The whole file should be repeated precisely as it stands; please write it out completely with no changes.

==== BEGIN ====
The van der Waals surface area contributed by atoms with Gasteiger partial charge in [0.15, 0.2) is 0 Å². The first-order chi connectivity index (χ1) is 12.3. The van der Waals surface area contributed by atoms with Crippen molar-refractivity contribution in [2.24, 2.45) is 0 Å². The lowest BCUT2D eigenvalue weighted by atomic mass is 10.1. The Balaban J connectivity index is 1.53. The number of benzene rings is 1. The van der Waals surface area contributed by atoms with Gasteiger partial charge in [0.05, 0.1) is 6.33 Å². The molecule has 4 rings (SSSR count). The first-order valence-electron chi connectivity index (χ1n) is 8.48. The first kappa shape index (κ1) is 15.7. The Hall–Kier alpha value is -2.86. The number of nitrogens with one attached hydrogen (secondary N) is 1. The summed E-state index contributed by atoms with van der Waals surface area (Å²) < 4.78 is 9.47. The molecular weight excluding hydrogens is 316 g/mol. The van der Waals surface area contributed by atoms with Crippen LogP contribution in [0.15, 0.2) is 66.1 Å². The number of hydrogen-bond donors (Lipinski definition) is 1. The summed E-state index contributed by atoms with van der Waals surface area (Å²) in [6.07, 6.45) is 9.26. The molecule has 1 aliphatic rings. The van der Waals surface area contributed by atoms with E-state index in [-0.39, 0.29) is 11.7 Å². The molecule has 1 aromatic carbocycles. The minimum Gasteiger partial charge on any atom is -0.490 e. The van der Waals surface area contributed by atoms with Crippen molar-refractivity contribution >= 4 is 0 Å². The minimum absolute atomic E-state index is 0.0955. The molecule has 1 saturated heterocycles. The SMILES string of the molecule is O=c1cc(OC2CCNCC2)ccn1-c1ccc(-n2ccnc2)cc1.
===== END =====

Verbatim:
The van der Waals surface area contributed by atoms with Gasteiger partial charge in [0.15, 0.2) is 0 Å². The first-order chi connectivity index (χ1) is 12.3. The van der Waals surface area contributed by atoms with Crippen molar-refractivity contribution in [2.24, 2.45) is 0 Å². The lowest BCUT2D eigenvalue weighted by atomic mass is 10.1. The Balaban J connectivity index is 1.53. The number of benzene rings is 1. The van der Waals surface area contributed by atoms with Gasteiger partial charge in [0.05, 0.1) is 6.33 Å². The molecule has 4 rings (SSSR count). The first-order valence-electron chi connectivity index (χ1n) is 8.48. The first kappa shape index (κ1) is 15.7. The Hall–Kier alpha value is -2.86. The number of nitrogens with one attached hydrogen (secondary N) is 1. The summed E-state index contributed by atoms with van der Waals surface area (Å²) < 4.78 is 9.47. The molecular weight excluding hydrogens is 316 g/mol. The van der Waals surface area contributed by atoms with Crippen LogP contribution in [0.15, 0.2) is 66.1 Å². The number of hydrogen-bond donors (Lipinski definition) is 1. The summed E-state index contributed by atoms with van der Waals surface area (Å²) in [6.07, 6.45) is 9.26. The molecule has 1 aliphatic rings. The van der Waals surface area contributed by atoms with E-state index in [-0.39, 0.29) is 11.7 Å². The molecule has 1 aromatic carbocycles. The minimum Gasteiger partial charge on any atom is -0.490 e. The van der Waals surface area contributed by atoms with Crippen molar-refractivity contribution >= 4 is 0 Å². The minimum absolute atomic E-state index is 0.0955. The molecule has 1 saturated heterocycles. The SMILES string of the molecule is O=c1cc(OC2CCNCC2)ccn1-c1ccc(-n2ccnc2)cc1.